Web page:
By Dana Hall.
The life J.K. Rowling leads today is so foreign from the one she led in the 1990s that even her name has changed. Known worldwide as J.K. Rowling, the author’s middle initial is non-existent in her legal name. She was told by publishers that young boys might be less likely to read a book penned by a woman and that she should use initials instead. With a lonely “J” at her disposal, Rowling created a middle name for herself, Kathleen, after her grandmother.
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Two decades ago, Rowling introduced us to a universe existing next to our own, full of wizards, witches, goblins and house elves. For younger generations, it is hard to remember a time when Harry Potter, one of the most recognized characters in literature, didn’t exist. What is even more difficult to imagine is a time when the author who created the character struggled to keep food on the table.
To this day, Rowling isn’t sure what prompted the idea for Harry Potter. As the story goes, the idea came to her while on a train from Manchester to London, entering her mind in the form of one short sentence: “Boy who doesn’t know he’s a wizard goes to wizarding school.”
The ideas spilled into her head throughout the rest of the trip, manifesting themselves into a seven-book series by the time she reached her apartment in Clapham Junction. “I don’t think I’d ever felt so excited,” she said in a 2010 interview with Oprah. “I thought, ‘I’d love to write that.’”
Throughout the next five years, Rowling would write Harry Potter and the Sorcerer’s Stone in small fragments on bits of paper, which eventually transformed into longhand sheets. As the pieces of scrap paper amassed containing the earliest snippets of Harry Potter, Rowling’s troubles began.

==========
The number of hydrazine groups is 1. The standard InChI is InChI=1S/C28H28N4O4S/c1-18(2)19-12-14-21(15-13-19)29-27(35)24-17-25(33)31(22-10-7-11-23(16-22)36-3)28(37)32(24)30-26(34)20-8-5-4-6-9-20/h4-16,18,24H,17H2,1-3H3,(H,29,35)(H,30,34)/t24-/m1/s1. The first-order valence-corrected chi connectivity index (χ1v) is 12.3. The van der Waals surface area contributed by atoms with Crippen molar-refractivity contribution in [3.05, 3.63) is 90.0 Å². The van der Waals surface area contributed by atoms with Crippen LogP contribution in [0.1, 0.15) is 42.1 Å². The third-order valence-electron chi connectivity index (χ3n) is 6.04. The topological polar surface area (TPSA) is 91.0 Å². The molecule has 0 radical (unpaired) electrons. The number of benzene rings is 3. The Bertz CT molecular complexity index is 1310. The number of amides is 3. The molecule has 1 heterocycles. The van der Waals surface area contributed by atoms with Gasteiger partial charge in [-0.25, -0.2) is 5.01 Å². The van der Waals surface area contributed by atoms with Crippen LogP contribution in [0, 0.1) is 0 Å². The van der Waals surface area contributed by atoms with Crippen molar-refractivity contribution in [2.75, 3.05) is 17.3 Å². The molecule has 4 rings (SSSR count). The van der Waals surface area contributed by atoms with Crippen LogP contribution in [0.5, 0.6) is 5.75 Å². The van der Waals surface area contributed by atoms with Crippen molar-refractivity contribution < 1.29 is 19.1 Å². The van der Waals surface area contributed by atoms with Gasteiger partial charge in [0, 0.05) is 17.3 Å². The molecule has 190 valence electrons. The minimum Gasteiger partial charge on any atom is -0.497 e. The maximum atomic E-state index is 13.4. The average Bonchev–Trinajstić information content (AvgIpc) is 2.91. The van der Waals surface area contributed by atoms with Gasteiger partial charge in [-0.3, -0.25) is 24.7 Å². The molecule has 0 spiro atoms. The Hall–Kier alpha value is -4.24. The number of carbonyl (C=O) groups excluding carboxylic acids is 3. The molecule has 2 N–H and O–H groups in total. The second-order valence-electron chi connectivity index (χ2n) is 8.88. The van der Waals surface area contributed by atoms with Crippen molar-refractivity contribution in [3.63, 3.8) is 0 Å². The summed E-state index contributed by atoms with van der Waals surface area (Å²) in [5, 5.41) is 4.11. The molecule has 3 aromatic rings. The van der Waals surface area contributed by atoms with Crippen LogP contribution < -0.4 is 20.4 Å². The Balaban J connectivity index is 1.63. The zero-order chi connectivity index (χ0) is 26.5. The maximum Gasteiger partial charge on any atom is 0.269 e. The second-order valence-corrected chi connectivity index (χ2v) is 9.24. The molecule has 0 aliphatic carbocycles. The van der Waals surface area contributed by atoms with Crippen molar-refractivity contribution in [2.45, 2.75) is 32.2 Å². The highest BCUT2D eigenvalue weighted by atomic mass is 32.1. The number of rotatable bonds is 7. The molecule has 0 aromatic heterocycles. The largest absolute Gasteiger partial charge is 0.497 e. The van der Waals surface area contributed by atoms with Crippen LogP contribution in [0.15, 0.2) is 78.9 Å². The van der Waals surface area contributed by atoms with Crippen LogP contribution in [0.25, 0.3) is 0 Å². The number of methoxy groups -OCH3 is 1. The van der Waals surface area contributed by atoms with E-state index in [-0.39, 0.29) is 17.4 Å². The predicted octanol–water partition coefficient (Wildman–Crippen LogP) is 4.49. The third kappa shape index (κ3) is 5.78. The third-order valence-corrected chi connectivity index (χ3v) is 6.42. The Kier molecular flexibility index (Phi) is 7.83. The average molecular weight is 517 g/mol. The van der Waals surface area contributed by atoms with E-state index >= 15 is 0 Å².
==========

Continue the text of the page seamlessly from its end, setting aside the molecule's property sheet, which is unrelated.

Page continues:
In December 1990, her mother died of Multiple Sclerosis. Rowling was six months into writing what would become the most acclaimed children’s book of all time but had never told her mother about the project.
The loss sent Rowling into a spiral of emotion: filled with depression, confusion, and regret for not having shared Harry Potter with her mother, she began making a series of decisions that many could describe as rash, beginning with a sudden move to a new country. After seeing an ad in the Guardian promoting teaching English abroad in Portugal, she decided to leave the UK to live in the coastal city of Porto.
While teaching, Rowling continued writing. She was now channeling the emotions surrounding her mother’s passing, and death became a major theme in the series.
“At least half of Harry’s journey is a journey to deal with death in its many forms, what it does to the living, what it means to die, what survives death – it’s there in every single volume of the books.,” she said in her interview with Oprah. “The books are what they are because she died. Because I loved her and she died. That’s why they are what they are.”
It was in Portugal that Rowling met Jorge Arantes, with whom she began a passionate but toxic relationship. Rowling’s coworkers were skeptical of Arantes, feeling that he could be possessive and, at times, aggressive towards her. Caught in the excitement of a passionate relationship, the whirlwind romance quickly turned into a whirlwind marriage, which would last just over a year.
Rowling gave birth to their daughter, Jessica, while still married in 1993. Just a few months later, she divorced Arantes and moved back to the UK, this time to Scotland, with her daughter and the first three chapters of Harry Potter and the Sorcerer’s Stone, which she had completed while in Porto.